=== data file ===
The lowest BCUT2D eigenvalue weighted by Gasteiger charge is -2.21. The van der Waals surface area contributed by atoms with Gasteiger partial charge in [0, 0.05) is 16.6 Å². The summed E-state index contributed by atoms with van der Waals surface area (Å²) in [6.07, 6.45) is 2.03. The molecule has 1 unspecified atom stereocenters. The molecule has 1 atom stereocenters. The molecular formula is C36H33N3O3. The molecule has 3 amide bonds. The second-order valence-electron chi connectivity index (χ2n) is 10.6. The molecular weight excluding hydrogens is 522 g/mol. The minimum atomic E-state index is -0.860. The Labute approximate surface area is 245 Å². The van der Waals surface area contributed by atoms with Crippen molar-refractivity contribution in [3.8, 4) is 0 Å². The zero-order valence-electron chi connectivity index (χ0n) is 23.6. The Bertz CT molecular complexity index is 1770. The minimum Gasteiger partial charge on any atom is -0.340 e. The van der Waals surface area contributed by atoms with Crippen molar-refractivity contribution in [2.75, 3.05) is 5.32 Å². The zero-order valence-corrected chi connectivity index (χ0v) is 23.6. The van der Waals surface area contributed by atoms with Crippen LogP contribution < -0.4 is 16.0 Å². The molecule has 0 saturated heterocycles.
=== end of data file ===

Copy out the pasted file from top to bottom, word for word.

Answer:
The lowest BCUT2D eigenvalue weighted by Gasteiger charge is -2.21. The van der Waals surface area contributed by atoms with Gasteiger partial charge in [0, 0.05) is 16.6 Å². The summed E-state index contributed by atoms with van der Waals surface area (Å²) in [6.07, 6.45) is 2.03. The molecule has 1 unspecified atom stereocenters. The molecule has 1 atom stereocenters. The molecular formula is C36H33N3O3. The molecule has 3 amide bonds. The second-order valence-electron chi connectivity index (χ2n) is 10.6. The molecular weight excluding hydrogens is 522 g/mol. The minimum atomic E-state index is -0.860. The Labute approximate surface area is 245 Å². The van der Waals surface area contributed by atoms with Crippen molar-refractivity contribution in [3.8, 4) is 0 Å². The zero-order valence-electron chi connectivity index (χ0n) is 23.6. The Bertz CT molecular complexity index is 1770. The minimum Gasteiger partial charge on any atom is -0.340 e. The van der Waals surface area contributed by atoms with Crippen molar-refractivity contribution in [2.75, 3.05) is 5.32 Å². The zero-order valence-corrected chi connectivity index (χ0v) is 23.6. The van der Waals surface area contributed by atoms with Crippen LogP contribution < -0.4 is 16.0 Å². The molecule has 0 saturated heterocycles.